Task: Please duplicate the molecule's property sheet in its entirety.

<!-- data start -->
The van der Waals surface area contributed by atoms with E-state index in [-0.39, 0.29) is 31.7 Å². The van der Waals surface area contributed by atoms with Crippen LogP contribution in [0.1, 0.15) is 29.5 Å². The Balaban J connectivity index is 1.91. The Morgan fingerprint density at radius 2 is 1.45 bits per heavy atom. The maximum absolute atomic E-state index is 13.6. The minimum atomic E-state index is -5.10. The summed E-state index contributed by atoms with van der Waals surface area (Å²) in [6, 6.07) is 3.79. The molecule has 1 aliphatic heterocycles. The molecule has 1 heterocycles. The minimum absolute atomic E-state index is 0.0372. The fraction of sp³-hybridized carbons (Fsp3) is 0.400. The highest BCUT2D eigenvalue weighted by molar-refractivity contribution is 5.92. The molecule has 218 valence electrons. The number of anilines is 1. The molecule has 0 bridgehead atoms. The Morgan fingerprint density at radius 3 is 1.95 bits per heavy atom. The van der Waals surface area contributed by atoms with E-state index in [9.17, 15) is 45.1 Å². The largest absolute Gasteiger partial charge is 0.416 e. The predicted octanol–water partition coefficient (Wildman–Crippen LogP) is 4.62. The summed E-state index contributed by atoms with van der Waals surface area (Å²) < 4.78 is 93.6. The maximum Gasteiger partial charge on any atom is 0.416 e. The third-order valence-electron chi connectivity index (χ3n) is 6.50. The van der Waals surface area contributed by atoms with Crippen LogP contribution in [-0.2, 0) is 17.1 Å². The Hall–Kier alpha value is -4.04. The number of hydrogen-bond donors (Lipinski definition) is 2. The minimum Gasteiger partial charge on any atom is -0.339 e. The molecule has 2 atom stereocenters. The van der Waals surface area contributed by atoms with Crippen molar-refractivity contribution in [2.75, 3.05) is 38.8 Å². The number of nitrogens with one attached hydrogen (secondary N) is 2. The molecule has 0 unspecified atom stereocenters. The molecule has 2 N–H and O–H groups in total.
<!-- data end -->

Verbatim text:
The van der Waals surface area contributed by atoms with E-state index in [-0.39, 0.29) is 31.7 Å². The van der Waals surface area contributed by atoms with Crippen LogP contribution in [0.1, 0.15) is 29.5 Å². The Balaban J connectivity index is 1.91. The Morgan fingerprint density at radius 2 is 1.45 bits per heavy atom. The maximum absolute atomic E-state index is 13.6. The minimum atomic E-state index is -5.10. The summed E-state index contributed by atoms with van der Waals surface area (Å²) in [6, 6.07) is 3.79. The molecule has 1 aliphatic heterocycles. The molecule has 1 heterocycles. The minimum absolute atomic E-state index is 0.0372. The fraction of sp³-hybridized carbons (Fsp3) is 0.400. The highest BCUT2D eigenvalue weighted by molar-refractivity contribution is 5.92. The molecule has 218 valence electrons. The number of anilines is 1. The molecule has 0 bridgehead atoms. The Morgan fingerprint density at radius 3 is 1.95 bits per heavy atom. The van der Waals surface area contributed by atoms with E-state index in [9.17, 15) is 45.1 Å². The largest absolute Gasteiger partial charge is 0.416 e. The predicted octanol–water partition coefficient (Wildman–Crippen LogP) is 4.62. The summed E-state index contributed by atoms with van der Waals surface area (Å²) < 4.78 is 93.6. The maximum Gasteiger partial charge on any atom is 0.416 e. The third-order valence-electron chi connectivity index (χ3n) is 6.50. The van der Waals surface area contributed by atoms with Crippen LogP contribution in [-0.2, 0) is 17.1 Å². The Hall–Kier alpha value is -4.04. The number of hydrogen-bond donors (Lipinski definition) is 2. The minimum Gasteiger partial charge on any atom is -0.339 e. The molecule has 2 atom stereocenters. The van der Waals surface area contributed by atoms with Crippen molar-refractivity contribution in [2.75, 3.05) is 38.8 Å². The number of nitrogens with one attached hydrogen (secondary N) is 2. The molecule has 0 unspecified atom stereocenters. The molecule has 2 N–H and O–H groups in total.